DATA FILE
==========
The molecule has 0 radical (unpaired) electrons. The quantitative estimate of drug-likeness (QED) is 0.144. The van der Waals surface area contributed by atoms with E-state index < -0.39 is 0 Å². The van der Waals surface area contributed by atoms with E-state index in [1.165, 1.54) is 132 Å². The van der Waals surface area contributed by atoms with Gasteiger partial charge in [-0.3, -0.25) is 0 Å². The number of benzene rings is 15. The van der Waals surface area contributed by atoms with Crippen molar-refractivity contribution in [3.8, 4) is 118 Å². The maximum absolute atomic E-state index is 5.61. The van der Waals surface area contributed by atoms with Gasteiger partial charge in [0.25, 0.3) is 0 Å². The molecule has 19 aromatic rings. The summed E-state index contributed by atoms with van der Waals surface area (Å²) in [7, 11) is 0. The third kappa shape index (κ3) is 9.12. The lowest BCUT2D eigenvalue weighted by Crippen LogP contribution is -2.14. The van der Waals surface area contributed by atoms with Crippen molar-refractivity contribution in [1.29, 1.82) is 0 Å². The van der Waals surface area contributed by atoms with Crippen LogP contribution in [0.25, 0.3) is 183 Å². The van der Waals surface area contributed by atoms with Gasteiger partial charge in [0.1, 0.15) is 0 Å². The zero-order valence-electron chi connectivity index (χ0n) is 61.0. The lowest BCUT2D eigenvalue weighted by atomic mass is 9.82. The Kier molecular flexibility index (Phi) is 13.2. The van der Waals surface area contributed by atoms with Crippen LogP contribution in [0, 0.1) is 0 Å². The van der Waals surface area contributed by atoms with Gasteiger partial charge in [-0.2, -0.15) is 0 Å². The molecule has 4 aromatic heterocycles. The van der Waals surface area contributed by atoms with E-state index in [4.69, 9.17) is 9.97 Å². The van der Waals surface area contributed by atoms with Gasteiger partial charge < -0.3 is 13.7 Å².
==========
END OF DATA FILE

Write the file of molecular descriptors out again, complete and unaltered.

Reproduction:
The molecule has 0 radical (unpaired) electrons. The quantitative estimate of drug-likeness (QED) is 0.144. The van der Waals surface area contributed by atoms with E-state index < -0.39 is 0 Å². The van der Waals surface area contributed by atoms with E-state index in [1.165, 1.54) is 132 Å². The van der Waals surface area contributed by atoms with Gasteiger partial charge in [-0.3, -0.25) is 0 Å². The number of benzene rings is 15. The van der Waals surface area contributed by atoms with Crippen molar-refractivity contribution in [3.8, 4) is 118 Å². The maximum absolute atomic E-state index is 5.61. The van der Waals surface area contributed by atoms with Gasteiger partial charge in [0.25, 0.3) is 0 Å². The molecule has 19 aromatic rings. The summed E-state index contributed by atoms with van der Waals surface area (Å²) in [7, 11) is 0. The third kappa shape index (κ3) is 9.12. The lowest BCUT2D eigenvalue weighted by Crippen LogP contribution is -2.14. The van der Waals surface area contributed by atoms with Crippen molar-refractivity contribution in [1.29, 1.82) is 0 Å². The van der Waals surface area contributed by atoms with Crippen LogP contribution in [0.25, 0.3) is 183 Å². The van der Waals surface area contributed by atoms with Gasteiger partial charge in [0.1, 0.15) is 0 Å². The zero-order valence-electron chi connectivity index (χ0n) is 61.0. The lowest BCUT2D eigenvalue weighted by atomic mass is 9.82. The Kier molecular flexibility index (Phi) is 13.2. The van der Waals surface area contributed by atoms with Crippen LogP contribution in [0, 0.1) is 0 Å². The van der Waals surface area contributed by atoms with Gasteiger partial charge in [-0.2, -0.15) is 0 Å². The molecule has 4 aromatic heterocycles. The van der Waals surface area contributed by atoms with E-state index in [4.69, 9.17) is 9.97 Å². The van der Waals surface area contributed by atoms with Gasteiger partial charge < -0.3 is 13.7 Å².